• It’s hard to get an idea of the distances, specially if the objects are moved above ground. This could be mitigated by using a grid on ground and maybe a 3D grid, but that just felt too complex for the user.
  • It became a complex spatial puzzle game. Which was never the goal. To solve the challenge we had in mind, the user would need to use more spatial / 3D intelligence than computer science or coding. While we think spatial skills are essential in the innovation economy, that is not the vision we had for this application.
  • The UI has become too complex.We found ourselves clicking too many times and not feeling immersed enough. The vision of this app is not to replicate 2D UI interactions to 3D, but to create something natural for the VR environment.

So, What’s the Plan?

There are two variations of this prototype that we want to explore next. The good news is the components we’ve developed so far can be easily ported onto either:

Option 1. Controlling a vehicle / mech robot

  • The user is in a vehicle / walking robot and the commands all apply to this vehicle.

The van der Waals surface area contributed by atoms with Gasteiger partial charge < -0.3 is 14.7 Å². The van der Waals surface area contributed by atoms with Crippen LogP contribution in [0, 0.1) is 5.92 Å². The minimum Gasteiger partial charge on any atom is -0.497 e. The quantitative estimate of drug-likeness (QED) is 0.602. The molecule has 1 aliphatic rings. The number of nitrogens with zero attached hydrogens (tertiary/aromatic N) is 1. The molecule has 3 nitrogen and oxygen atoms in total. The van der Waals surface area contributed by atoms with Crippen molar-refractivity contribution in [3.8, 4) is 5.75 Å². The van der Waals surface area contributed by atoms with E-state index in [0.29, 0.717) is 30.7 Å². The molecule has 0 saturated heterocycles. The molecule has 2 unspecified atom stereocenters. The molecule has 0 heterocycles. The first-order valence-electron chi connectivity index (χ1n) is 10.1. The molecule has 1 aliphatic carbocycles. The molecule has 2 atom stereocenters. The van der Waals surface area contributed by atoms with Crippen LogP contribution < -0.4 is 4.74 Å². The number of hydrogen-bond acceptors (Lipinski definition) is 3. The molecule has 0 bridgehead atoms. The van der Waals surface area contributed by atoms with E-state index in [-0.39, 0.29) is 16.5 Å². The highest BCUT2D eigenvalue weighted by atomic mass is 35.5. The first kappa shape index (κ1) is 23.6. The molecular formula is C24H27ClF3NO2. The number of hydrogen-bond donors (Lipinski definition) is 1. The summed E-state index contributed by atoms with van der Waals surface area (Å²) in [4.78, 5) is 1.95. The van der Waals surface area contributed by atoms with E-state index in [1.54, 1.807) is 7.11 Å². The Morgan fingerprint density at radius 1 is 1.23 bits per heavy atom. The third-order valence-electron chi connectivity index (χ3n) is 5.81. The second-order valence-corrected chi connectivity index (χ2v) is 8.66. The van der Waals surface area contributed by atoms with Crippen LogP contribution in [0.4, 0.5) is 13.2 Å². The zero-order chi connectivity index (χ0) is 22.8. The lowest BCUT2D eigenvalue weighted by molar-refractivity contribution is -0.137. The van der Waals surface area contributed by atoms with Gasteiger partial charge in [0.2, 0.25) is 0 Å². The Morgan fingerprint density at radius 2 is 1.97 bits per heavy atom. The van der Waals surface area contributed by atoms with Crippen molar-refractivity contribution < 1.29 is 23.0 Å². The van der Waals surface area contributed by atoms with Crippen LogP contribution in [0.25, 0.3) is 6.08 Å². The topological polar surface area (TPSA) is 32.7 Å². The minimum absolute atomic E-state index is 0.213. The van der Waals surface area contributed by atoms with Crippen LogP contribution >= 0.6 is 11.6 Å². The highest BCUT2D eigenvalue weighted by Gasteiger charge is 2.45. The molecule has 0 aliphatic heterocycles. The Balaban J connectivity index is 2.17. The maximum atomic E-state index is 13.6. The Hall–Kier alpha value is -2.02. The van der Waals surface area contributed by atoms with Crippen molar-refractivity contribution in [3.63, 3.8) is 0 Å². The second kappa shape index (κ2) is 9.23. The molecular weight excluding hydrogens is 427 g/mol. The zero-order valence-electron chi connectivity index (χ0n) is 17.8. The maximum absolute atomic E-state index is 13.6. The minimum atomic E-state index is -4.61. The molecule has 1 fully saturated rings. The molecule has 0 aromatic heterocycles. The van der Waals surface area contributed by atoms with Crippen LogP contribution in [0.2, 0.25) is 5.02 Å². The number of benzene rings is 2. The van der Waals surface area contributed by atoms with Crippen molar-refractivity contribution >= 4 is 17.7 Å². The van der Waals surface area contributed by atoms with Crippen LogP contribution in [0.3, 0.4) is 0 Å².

• The vehicle only moves in the horizontal plane
  • The floor has a grid so it’s easy to know how many units you need to move. All objects fit exactly within a cell grid.
  • Besides moving and rotating, the robot can activate Boolean logic gates. We can then introduce how these gates work in an interactive manner, so the user has to “code” a sequence that will unlock these gates.
  • The UI can be physical buttons and levers in the vehicle dashboard, so no more “clicking”.

Option 2. “God mode” of Option 1

  • Same as option 1 but instead of being inside the vehicle, the user sees the grid and vehicle from above (as if it was a table board game).
  • In option 2, the Program can run much faster than in option 1 (since the user is not inside the vehicle, there is no risk of motion sickness so the speed can be higher – however this comes at the cost of immersion).


What option do you think will work best? Come back next week for an update!

For more complete information about compiler optimizations, see our Optimization Notice.